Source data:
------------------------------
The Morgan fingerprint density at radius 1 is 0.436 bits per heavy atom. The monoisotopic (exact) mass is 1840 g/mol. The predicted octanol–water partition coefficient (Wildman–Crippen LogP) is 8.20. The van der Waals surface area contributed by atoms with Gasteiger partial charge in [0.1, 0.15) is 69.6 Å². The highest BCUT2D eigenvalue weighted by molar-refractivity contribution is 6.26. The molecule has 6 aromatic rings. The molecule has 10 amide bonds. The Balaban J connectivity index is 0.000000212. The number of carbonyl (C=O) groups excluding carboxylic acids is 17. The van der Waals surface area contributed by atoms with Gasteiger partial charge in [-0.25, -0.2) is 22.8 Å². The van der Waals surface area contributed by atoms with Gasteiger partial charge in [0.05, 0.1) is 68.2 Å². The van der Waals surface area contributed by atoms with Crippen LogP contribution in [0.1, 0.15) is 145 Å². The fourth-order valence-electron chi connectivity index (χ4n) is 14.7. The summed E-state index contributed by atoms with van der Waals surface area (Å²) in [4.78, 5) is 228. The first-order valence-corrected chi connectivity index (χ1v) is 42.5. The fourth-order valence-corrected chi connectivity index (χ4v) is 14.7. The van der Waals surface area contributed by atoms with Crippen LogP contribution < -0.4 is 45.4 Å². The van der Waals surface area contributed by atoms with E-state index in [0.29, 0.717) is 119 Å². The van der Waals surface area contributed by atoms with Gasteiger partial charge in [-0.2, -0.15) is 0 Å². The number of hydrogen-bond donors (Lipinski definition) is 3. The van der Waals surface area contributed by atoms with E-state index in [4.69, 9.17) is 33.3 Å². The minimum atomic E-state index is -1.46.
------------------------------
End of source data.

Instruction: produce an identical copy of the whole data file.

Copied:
The Morgan fingerprint density at radius 1 is 0.436 bits per heavy atom. The monoisotopic (exact) mass is 1840 g/mol. The predicted octanol–water partition coefficient (Wildman–Crippen LogP) is 8.20. The van der Waals surface area contributed by atoms with Gasteiger partial charge in [0.1, 0.15) is 69.6 Å². The highest BCUT2D eigenvalue weighted by molar-refractivity contribution is 6.26. The molecule has 6 aromatic rings. The molecule has 10 amide bonds. The Balaban J connectivity index is 0.000000212. The number of carbonyl (C=O) groups excluding carboxylic acids is 17. The van der Waals surface area contributed by atoms with Gasteiger partial charge in [-0.25, -0.2) is 22.8 Å². The van der Waals surface area contributed by atoms with Gasteiger partial charge in [0.05, 0.1) is 68.2 Å². The van der Waals surface area contributed by atoms with Crippen LogP contribution in [0.1, 0.15) is 145 Å². The fourth-order valence-electron chi connectivity index (χ4n) is 14.7. The summed E-state index contributed by atoms with van der Waals surface area (Å²) in [4.78, 5) is 228. The first-order valence-corrected chi connectivity index (χ1v) is 42.5. The fourth-order valence-corrected chi connectivity index (χ4v) is 14.7. The van der Waals surface area contributed by atoms with Crippen LogP contribution < -0.4 is 45.4 Å². The van der Waals surface area contributed by atoms with E-state index in [0.29, 0.717) is 119 Å². The van der Waals surface area contributed by atoms with Gasteiger partial charge in [-0.2, -0.15) is 0 Å². The number of hydrogen-bond donors (Lipinski definition) is 3. The van der Waals surface area contributed by atoms with E-state index in [4.69, 9.17) is 33.3 Å². The minimum atomic E-state index is -1.46.